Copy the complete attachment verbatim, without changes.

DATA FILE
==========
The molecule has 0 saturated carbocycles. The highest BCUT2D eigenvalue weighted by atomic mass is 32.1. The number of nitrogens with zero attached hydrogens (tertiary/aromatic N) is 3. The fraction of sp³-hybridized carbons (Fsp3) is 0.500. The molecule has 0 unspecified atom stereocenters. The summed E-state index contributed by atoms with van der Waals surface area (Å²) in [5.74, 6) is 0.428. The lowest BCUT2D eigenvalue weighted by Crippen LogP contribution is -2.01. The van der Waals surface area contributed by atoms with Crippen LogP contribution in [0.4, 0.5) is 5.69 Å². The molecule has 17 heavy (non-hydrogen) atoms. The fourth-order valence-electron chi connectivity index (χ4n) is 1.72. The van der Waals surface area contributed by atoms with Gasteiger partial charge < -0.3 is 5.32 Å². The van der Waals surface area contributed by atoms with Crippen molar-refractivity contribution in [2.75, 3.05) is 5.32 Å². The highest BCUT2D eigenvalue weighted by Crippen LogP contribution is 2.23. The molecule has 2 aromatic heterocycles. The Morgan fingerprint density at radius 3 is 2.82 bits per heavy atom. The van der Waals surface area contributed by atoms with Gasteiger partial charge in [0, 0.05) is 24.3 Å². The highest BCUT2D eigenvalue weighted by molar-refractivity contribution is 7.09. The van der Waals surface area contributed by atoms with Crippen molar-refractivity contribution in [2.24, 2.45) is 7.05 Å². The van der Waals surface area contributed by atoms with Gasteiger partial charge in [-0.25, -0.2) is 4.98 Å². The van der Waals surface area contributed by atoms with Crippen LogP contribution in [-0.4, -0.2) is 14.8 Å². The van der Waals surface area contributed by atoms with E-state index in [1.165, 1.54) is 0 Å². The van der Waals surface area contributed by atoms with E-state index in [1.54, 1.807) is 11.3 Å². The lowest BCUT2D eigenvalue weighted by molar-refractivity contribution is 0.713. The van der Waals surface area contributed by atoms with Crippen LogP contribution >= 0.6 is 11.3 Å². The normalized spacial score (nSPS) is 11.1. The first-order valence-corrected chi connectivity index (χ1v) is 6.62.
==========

The molecule has 0 saturated carbocycles. The highest BCUT2D eigenvalue weighted by atomic mass is 32.1. The number of nitrogens with zero attached hydrogens (tertiary/aromatic N) is 3. The fraction of sp³-hybridized carbons (Fsp3) is 0.500. The molecule has 0 unspecified atom stereocenters. The summed E-state index contributed by atoms with van der Waals surface area (Å²) in [5.74, 6) is 0.428. The lowest BCUT2D eigenvalue weighted by Crippen LogP contribution is -2.01. The van der Waals surface area contributed by atoms with Crippen LogP contribution in [0.4, 0.5) is 5.69 Å². The molecule has 17 heavy (non-hydrogen) atoms. The fourth-order valence-electron chi connectivity index (χ4n) is 1.72. The van der Waals surface area contributed by atoms with Gasteiger partial charge < -0.3 is 5.32 Å². The van der Waals surface area contributed by atoms with Crippen molar-refractivity contribution in [2.75, 3.05) is 5.32 Å². The highest BCUT2D eigenvalue weighted by Crippen LogP contribution is 2.23. The molecule has 2 aromatic heterocycles. The Morgan fingerprint density at radius 3 is 2.82 bits per heavy atom. The van der Waals surface area contributed by atoms with Gasteiger partial charge in [0, 0.05) is 24.3 Å². The highest BCUT2D eigenvalue weighted by molar-refractivity contribution is 7.09. The van der Waals surface area contributed by atoms with Crippen molar-refractivity contribution in [2.24, 2.45) is 7.05 Å². The van der Waals surface area contributed by atoms with Gasteiger partial charge in [-0.25, -0.2) is 4.98 Å². The van der Waals surface area contributed by atoms with Crippen LogP contribution in [-0.4, -0.2) is 14.8 Å². The van der Waals surface area contributed by atoms with E-state index in [1.165, 1.54) is 0 Å². The van der Waals surface area contributed by atoms with E-state index in [1.54, 1.807) is 11.3 Å². The lowest BCUT2D eigenvalue weighted by molar-refractivity contribution is 0.713. The van der Waals surface area contributed by atoms with Crippen LogP contribution >= 0.6 is 11.3 Å². The normalized spacial score (nSPS) is 11.1. The first-order valence-corrected chi connectivity index (χ1v) is 6.62.